Matthew Arnold Arnold, Matthew

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Introduction

(Nineteenth-Century Literary Criticism)

Matthew Arnold 1822–-1888

English poet, critic, and essayist. See also, criticism on Culture and Anarchy: An Essay in Political and Social Criticism.

Arnold is considered one of the most significant writers of the late Victorian period in England. He initially established his reputation as a poet of elegiac verse, and such poems as “The Scholar-Gipsy” and “Dover Beach” are considered classics for their subtle, restrained style and compelling expression of spiritual malaise. However, it was through his prose writing that Arnold asserted his greatest influence on literature. His writings on the role of literary criticism in society advance classical ideals and advocate the adoption of universal aesthetic standards.

Biographical Information

Arnold was the eldest son of Thomas Arnold, an influential educator who served as headmaster of Rugby School for a number of years. Arnold himself attended Rugby from 1837 to 1841, and it was while he was a student there that he composed the prize-winning poem Alaric at Rome, which was published in 1840. After graduating from Balliol College at Oxford in 1844, Arnold accepted a teaching post at the university and continued to write verse, publishing The Strayed Reveller, and Other Poems in 1849. Two years later he was appointed inspector of schools, a position he held until shortly before his death.

Arnold focused his energies on poetry until 1853, when he became critical of Romantic expressions of emotion in poetry. For the remaining thirty-five years of his literary career, Arnold wrote numerous essays and reviews on literary, educational, and cultural issues; his controversial perspective on Christianity provoked the outrage of conservative politicians and religious thinkers. He died of heart failure on April 15, 1888.

Major Works

In 1852, Arnold released a collection entitled Empedocles on Etna, and Other Poems. The following year, he reissued the collection without its title poem. Explaining his actions in his preface to the reissued collection, an essay that has become one of his most significant critical statements, Arnold denounced the emotional and stylistic excesses of late Romantic poetry and outlined a poetic theory derived from Aristotelian principles of unity and decorum. He also stated that some of his own works, most notably the dramatic poem “Empedocles on Etna,” were flawed by Romantic self-absorption, and that he had therefore decided to suppress those most affected. Critics suggest that Arnold's recognition of the pervasive Romantic tendencies of his poetry, which conflicted dramatically with his classicist critical temperament, ultimately led him to abandon poetry as a form of self-expression.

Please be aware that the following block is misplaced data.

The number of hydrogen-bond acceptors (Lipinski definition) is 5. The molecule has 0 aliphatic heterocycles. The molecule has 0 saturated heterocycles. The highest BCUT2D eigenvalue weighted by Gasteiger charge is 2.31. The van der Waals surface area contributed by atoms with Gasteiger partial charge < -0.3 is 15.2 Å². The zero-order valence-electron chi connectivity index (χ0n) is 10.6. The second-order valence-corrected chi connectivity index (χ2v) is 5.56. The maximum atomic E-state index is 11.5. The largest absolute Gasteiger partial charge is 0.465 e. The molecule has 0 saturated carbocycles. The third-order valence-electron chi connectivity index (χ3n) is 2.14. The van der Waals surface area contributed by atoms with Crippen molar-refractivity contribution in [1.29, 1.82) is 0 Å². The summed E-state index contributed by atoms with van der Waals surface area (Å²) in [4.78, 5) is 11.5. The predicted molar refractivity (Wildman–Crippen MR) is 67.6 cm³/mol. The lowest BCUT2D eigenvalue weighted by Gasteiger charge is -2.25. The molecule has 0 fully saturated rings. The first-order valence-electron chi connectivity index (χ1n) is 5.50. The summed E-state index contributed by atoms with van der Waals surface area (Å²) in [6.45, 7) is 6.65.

Arnold's first major prose works, On Translating Homer and The Popular Education of France, with Notices of That of Holland and Switzerland, both published in 1861, inaugurated his career as a highly visible and sometimes controversial literary and social critic. With the appearance of St. Paul and Protestantism, with an Essay on Puritanism and the Church of England in 1870, Arnold's focus shifted to theological issues, particularly what he viewed as a crisis of religious faith in Victorian society. Arnold attributed this crisis to the conflict between the prevailing influence of scientific rationalism and the intransigence of conservative theology. His solution was a liberal, symbolic interpretation of biblical scripture, presented in Literature and Dogma: An Essay towards a Better Apprehension of the Bible (1873), the publication of which caused an immediate uproar among conservative Church leaders and religious theorists. Two years later Arnold answered his critics in God and the Bible: A Review of Objections to “Literature and Dogma” (1875), affirming his rejection of religious orthodoxy. During his final years, Arnold made two tours of the United States and recorded his overwhelmingly negative assessment of American culture in Civilization in the United States: First and Last Impressions...

(The entire section is 133,330 words.)